Clicking in the area down the left hand side of the log entry panel (where it says call, sent,
received etc.) also erases all data from the log entry panel.
Clicking a callsign in the DXcluster windows will replace any current data in the log entry panel
with the callsign you have clicked plus any related information (e.g. default reports, name and
other info from previous QSOs with that station, and any other info taken from that station’s
QRZ.com, HamQTH or callbook lookup).
There have been reports from users that the fields are mysteriously cleared at other times too but
if this is happening at all, it is hard to reproduce the behaviour on demand. One user noted that the
wipe occurred during very long QSOs. I’ve occasionally noticed disappearing user-entered (not
default or system retrieved) data when correcting the station’s callsign, and suspect there might
possibly be a bug in the process of doing callsign lookups ... but again I can’t reproduce this so it
could well just be operator error.
Q: Can I QSY the rig to an arbitrary frequency directly using Logger32?
Yes, this is easier than using the direct frequency keypad on the rig. Simply
frequency as if it were a callsign
into the log entry panel. Enter it in kHz (e.g. 28020.3) or MHz
(e.g. 28.0203), depending on whether you have configured Logger32 to display frequencies in kHz
or MHz under Setup > Frequency. Logger32 knows a string of numbers is not a callsign so when
you hit <Enter> it QSYs the rig and erases the numbers from the log entry panel. This only works,
of course, if your rig is connected to a serial port to which Logger32 can send the command.
Loggers32 also changes the rig to the appropriate mode for the band segment (as configured in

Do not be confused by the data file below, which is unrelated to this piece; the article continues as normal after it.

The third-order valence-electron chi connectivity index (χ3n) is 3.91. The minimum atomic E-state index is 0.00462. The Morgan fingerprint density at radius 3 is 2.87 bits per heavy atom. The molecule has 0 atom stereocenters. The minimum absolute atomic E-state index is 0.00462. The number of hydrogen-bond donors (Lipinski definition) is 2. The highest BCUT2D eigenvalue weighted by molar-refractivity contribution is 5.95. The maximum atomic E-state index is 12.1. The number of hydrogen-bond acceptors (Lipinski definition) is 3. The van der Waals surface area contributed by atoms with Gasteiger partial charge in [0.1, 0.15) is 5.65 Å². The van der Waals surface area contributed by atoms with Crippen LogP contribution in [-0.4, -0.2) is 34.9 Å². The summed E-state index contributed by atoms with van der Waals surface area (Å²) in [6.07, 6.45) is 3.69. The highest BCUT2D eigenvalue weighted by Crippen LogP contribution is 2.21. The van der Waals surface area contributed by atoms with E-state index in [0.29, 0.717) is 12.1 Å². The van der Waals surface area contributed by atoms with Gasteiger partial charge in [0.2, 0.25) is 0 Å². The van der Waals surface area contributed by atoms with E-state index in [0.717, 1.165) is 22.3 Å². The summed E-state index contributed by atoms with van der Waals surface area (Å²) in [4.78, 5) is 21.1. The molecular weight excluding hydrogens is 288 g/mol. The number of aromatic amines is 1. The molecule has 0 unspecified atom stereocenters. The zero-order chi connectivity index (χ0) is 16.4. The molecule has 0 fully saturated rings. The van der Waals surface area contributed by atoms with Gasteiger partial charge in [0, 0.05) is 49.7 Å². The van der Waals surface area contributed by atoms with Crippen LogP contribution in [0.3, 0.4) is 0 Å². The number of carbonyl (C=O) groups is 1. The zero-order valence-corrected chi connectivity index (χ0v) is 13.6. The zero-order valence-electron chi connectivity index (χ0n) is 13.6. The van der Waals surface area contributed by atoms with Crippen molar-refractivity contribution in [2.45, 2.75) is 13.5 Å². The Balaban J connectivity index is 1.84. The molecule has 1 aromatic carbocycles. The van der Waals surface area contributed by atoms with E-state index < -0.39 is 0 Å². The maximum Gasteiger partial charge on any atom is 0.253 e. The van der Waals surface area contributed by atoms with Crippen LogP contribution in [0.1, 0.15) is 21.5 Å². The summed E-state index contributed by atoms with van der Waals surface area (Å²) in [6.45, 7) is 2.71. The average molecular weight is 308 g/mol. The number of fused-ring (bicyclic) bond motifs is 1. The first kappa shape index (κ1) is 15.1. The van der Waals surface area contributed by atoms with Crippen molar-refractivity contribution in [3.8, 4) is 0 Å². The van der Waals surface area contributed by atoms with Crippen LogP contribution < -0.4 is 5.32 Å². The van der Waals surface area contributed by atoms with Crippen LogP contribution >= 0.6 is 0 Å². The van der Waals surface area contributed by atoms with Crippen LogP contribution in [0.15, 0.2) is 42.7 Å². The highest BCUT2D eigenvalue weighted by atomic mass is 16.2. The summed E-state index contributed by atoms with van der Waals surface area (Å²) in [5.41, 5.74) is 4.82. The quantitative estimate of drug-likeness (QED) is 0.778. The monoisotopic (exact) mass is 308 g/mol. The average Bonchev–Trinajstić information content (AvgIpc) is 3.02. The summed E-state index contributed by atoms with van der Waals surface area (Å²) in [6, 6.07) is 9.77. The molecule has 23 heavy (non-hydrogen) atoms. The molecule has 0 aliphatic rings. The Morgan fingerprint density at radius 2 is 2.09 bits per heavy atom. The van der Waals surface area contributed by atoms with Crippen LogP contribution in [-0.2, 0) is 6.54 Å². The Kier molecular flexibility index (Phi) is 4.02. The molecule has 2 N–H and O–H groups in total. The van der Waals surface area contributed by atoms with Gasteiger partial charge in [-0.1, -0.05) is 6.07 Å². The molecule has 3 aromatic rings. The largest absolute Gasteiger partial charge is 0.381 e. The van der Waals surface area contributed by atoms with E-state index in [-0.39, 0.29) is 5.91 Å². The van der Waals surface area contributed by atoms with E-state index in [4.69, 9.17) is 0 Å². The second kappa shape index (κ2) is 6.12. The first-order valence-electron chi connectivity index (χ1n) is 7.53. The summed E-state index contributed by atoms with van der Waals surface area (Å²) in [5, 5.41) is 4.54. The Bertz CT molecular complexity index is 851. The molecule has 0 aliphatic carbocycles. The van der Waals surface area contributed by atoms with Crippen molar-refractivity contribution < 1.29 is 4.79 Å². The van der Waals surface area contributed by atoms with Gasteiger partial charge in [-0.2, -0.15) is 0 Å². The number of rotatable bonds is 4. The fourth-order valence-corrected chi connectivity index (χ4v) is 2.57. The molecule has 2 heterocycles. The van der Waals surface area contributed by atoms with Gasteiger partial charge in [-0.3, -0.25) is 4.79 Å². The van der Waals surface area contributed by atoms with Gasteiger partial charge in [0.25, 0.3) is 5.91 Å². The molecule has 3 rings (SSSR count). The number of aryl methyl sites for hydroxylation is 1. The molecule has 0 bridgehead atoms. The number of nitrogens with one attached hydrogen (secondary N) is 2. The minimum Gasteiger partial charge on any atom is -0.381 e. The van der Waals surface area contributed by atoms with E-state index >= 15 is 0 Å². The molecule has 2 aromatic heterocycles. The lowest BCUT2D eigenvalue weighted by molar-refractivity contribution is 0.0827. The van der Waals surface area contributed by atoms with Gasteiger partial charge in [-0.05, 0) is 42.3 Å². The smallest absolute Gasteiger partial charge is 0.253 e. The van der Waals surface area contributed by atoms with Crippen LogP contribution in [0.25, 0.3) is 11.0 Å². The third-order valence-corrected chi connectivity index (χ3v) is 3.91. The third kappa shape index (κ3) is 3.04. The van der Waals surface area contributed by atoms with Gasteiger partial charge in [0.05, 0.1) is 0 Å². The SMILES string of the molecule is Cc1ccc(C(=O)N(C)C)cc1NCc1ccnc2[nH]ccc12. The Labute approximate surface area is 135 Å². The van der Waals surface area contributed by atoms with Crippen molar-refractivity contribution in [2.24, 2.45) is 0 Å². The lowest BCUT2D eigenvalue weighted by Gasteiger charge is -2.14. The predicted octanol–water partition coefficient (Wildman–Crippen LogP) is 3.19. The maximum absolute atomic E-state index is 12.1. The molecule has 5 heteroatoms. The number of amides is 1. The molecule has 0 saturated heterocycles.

setup bands and modes) if it is configured to do so under Setup > Radio.
I find this function useful when someone asks me to try a different band. With automatic antenna
switching and a no-tune amplifier, I can QSY instantly, check the band map for spots on/near the
new frequency, listen briefly and send “QRL?” to check if the frequency is clear, and then start
calling the other station while he is still pondering which buttons to press next.
Q: Why doesn’t help work in Logger32?
Most likely, your oh-so-helpful PC is blocking access to Logger32.chm, the compiled HTML help
file for Logger32, which is a security risk. Just like other executable stuff you download from the
Internet, it could be a Trojan horse. Provided you are willing to look gift horses in the mouth (and
you are running Logger32.exe after all), unblock the file by finding Logger32.chm in the Logger32
program directory using Windows Explorer, then right-click the file, pull up the file’s properties and
there at the bottom is the magic option to unblock it:
Q: I have other questions about Logger32. Can you help, Gary?
Possibly - I’ll do my best. But please do your bit by checking in three places first:
1) Check the Logger32 help file, accessed from the menu in Logger32. A lot of effort over many
years has gone into hiding many answers deep within the help file. Your task is to find them. The
index/contents function is very unforgiving, meaning that if you don’t look for exactly what the
authors of the help file called something, you may not find it. This is tricky, of course, if you don’t
know exactly what you are looking for. There are three solutions: (1) Keep trying in the hope that
you’ll strike lucky. (2) Read the entire help file so you will find whatever you are looking for if it is in
there somewhere, and you’ll also learn how the help authors phrase things. (3) Use the help
search function in the hope of eventually homing-in on your answer.
2) Check the Logger32 support reflector on Yahoo! Search the group’s archives. By all means
send your query to the forum for answers from Bob and the merry band of elves.
3) Check this FAQ and the Logger32 page here on my website.
If you’ve done all three but still have questions, as a last resort please email me but be aware that I
am very busy, so I may take a while to respond. Also, I don’t know much about Logger32’s inner
workings. I’m just a ham who has been a heavy user of the program for most of a decade and a
beta tester for a few years but I’ll do my best, and I’ll probably update this FAQ accordingly.